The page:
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Tang, Ping; Yuen, Ivan; Xu Rattanasone, Nan; Gao, Liqun; Demuth, Katherine – Journal of Child Language, 2019
Weak syllables in Germanic and Romance languages have been reported to be challenging for young children, with syllable omission and/or incomplete reduction persisting till age five. In Mandarin Chinese, neutral tone (T0) involves a weak syllable with varied pitch realizations across (preceding) tonal contexts and short duration. The present study…
Descriptors: Syllables, Mandarin Chinese, Tone Languages, Intonation
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Miles, Kelly; Yuen, Ivan; Cox, Felicity; Demuth, Katherine – Journal of Child Language, 2016
English has a word-minimality requirement that all open-class lexical items must contain at least two moras of structure, forming a bimoraic foot (Hayes, 1995).Thus, a word with either a long vowel, or a short vowel and a coda consonant, satisfies this requirement. This raises the question of when and how young children might learn this…
Descriptors: Foreign Countries, Child Language, English, Suprasegmentals
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Yuen, Ivan; Miles, Kelly; Cox, Felicity; Demuth, Katherine – Journal of Child Language, 2015
Young children's first attempts at CVC words are often realized with the final consonant being heavily aspirated or followed by an epenthetic vowel (e.g. "cat"/kaet/ realized as [kaet[superscript h]] or [kaet[superscript ?]]). This has led some to propose that young children represent word-final (coda) consonants as an onset-nucleus…
Descriptors: Young Children, Case Studies, Child Language, Syllables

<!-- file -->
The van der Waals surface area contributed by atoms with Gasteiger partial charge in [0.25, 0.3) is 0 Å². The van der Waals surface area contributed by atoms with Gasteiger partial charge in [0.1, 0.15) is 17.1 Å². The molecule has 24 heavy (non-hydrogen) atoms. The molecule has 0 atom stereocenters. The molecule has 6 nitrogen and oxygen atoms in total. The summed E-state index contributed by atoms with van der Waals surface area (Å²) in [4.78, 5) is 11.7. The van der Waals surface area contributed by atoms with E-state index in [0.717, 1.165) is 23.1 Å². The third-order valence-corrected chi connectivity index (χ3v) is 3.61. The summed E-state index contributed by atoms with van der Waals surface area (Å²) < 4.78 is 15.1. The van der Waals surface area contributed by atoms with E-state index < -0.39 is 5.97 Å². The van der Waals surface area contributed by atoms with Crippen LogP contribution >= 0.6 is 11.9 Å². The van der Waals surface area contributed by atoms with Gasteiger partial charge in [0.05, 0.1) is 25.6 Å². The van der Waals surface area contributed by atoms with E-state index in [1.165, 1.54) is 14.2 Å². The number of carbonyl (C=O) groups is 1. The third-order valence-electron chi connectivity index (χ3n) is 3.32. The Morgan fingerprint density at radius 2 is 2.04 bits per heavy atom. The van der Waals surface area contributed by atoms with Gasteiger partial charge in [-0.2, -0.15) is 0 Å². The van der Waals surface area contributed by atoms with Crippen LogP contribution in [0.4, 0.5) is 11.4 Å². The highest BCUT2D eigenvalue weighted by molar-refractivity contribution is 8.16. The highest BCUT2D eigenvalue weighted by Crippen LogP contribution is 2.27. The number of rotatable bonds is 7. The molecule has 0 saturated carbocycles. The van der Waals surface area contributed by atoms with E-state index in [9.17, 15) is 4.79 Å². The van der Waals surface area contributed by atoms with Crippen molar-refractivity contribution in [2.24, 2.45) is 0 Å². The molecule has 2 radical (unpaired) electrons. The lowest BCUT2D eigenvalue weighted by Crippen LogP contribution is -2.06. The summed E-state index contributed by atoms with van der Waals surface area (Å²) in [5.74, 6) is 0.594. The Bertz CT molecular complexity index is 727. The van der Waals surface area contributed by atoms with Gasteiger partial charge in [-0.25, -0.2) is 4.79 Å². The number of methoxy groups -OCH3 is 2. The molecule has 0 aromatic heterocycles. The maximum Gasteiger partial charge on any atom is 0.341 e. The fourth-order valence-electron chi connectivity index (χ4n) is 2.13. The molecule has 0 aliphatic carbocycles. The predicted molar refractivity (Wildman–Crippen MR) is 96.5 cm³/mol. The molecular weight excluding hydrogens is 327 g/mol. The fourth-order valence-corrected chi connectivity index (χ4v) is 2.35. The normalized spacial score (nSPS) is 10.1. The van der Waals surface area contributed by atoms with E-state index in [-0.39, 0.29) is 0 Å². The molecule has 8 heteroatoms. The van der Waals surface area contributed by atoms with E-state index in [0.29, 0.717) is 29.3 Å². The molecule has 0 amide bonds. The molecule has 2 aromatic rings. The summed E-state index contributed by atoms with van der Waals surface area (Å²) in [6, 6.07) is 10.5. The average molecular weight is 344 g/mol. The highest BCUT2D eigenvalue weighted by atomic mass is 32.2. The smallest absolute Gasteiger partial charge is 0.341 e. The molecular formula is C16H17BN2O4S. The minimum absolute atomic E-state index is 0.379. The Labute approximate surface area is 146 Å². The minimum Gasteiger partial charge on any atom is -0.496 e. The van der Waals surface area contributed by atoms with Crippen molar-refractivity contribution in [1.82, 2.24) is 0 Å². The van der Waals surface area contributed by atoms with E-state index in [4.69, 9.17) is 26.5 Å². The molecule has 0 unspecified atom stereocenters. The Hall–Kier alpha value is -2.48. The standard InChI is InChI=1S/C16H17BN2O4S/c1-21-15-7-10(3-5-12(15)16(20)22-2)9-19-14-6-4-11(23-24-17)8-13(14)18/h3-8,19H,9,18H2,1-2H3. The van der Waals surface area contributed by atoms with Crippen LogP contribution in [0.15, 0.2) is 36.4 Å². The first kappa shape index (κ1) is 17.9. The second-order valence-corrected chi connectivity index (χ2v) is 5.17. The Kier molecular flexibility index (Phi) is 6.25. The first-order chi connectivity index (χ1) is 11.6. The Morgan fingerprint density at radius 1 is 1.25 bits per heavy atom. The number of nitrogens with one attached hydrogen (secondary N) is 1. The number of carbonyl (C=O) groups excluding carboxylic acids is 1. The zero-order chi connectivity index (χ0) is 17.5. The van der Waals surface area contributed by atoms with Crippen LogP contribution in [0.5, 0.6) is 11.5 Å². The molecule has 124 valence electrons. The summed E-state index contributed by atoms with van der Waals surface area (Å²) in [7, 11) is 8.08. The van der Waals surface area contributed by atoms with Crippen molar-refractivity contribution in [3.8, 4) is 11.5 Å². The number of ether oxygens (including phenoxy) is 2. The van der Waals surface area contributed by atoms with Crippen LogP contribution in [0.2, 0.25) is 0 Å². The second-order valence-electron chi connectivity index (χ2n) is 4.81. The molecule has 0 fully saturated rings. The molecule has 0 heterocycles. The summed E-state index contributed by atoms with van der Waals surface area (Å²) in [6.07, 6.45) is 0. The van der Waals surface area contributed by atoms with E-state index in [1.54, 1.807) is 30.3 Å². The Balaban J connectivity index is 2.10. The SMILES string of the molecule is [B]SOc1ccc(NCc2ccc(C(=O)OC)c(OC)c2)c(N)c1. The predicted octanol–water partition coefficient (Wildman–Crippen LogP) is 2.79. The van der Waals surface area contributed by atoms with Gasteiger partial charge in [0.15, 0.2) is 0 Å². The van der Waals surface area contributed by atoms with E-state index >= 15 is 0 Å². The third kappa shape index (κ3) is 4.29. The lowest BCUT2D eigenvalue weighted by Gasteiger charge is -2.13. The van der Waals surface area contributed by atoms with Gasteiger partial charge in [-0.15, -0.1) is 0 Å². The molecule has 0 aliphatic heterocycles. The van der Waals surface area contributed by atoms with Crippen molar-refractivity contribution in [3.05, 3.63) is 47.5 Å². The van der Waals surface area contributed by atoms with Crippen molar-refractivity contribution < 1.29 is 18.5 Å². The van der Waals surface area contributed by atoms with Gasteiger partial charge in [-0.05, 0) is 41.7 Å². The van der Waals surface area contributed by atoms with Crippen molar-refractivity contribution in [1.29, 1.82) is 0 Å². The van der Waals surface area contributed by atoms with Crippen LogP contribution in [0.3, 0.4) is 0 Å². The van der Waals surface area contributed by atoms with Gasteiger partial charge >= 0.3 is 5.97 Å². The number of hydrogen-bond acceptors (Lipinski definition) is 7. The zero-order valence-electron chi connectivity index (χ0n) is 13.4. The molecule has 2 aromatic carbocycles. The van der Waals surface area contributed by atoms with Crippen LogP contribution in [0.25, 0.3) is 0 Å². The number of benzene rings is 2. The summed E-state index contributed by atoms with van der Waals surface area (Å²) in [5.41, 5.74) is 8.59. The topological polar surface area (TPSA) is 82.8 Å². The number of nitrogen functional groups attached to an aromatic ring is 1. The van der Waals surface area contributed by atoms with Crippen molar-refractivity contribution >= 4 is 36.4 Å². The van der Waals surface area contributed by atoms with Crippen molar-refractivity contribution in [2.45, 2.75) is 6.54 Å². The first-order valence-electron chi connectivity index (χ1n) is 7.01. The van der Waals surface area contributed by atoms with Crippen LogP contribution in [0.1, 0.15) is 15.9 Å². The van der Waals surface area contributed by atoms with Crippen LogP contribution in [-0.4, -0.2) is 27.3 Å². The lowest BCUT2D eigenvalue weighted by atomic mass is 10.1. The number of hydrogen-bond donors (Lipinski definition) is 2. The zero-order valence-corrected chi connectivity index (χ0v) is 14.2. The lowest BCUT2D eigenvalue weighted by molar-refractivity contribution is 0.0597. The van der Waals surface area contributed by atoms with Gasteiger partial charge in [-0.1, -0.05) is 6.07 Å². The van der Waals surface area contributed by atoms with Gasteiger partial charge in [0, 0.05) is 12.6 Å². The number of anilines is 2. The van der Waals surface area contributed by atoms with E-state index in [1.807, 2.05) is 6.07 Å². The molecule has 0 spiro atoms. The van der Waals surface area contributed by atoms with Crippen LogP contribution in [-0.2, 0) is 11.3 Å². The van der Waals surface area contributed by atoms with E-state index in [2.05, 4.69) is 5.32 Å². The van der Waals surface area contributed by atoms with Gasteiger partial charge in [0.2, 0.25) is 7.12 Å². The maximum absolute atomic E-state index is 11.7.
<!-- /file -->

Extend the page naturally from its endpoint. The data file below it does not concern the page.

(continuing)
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Kline, Melissa; Demuth, Katherine – Journal of Child Language, 2014
To understand how children develop adult argument structure, we must understand the nature of syntactic and semantic representations during development. The present studies compare the performance of children aged 2;6 on the two intransitive alternations in English: patient ("Daddy is cooking the food"/"The food is cooking")…
Descriptors: Syntax, Generalization, Novelty (Stimulus Dimension), Verbs
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Evans, Karen E.; Demuth, Katherine – Journal of Child Language, 2012
Pronoun reversal, the use of "you" for self-reference and "I" for an addressee, has often been associated with Autism Spectrum Disorder (ASD) and impaired language. However, recent case studies have shown the phenomenon also to occur in typically developing and even precocious talkers. This study examines longitudinal corpus data from two…
Descriptors: Individual Differences, Semantics, Form Classes (Languages), Autism
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Demuth, Katherine – Journal of Child Language, 2011
Stoel-Gammon (this issue) provides a welcome addition to the phonological acquisition literature, bringing together insights from long-standing and more recent research to address the relationship between the developing phonological system and the developing lexicon. A growing literature on children's early use of words across languages and…
Descriptors: Language Research, Phonology, Vocabulary Development, Cross Cultural Studies
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Demuth, Katherine; McCullough, Elizabeth – Journal of Child Language, 2009
Researchers have long been puzzled by children's variable omission of grammatical morphemes, often attributing this to a lack of semantic or syntactic competence. Recent studies suggest that some of this variability may be due to phonological constraints. This paper explored this issue further by conducting a longitudinal study of five…
Descriptors: Syntax, Morphemes, English, Form Classes (Languages)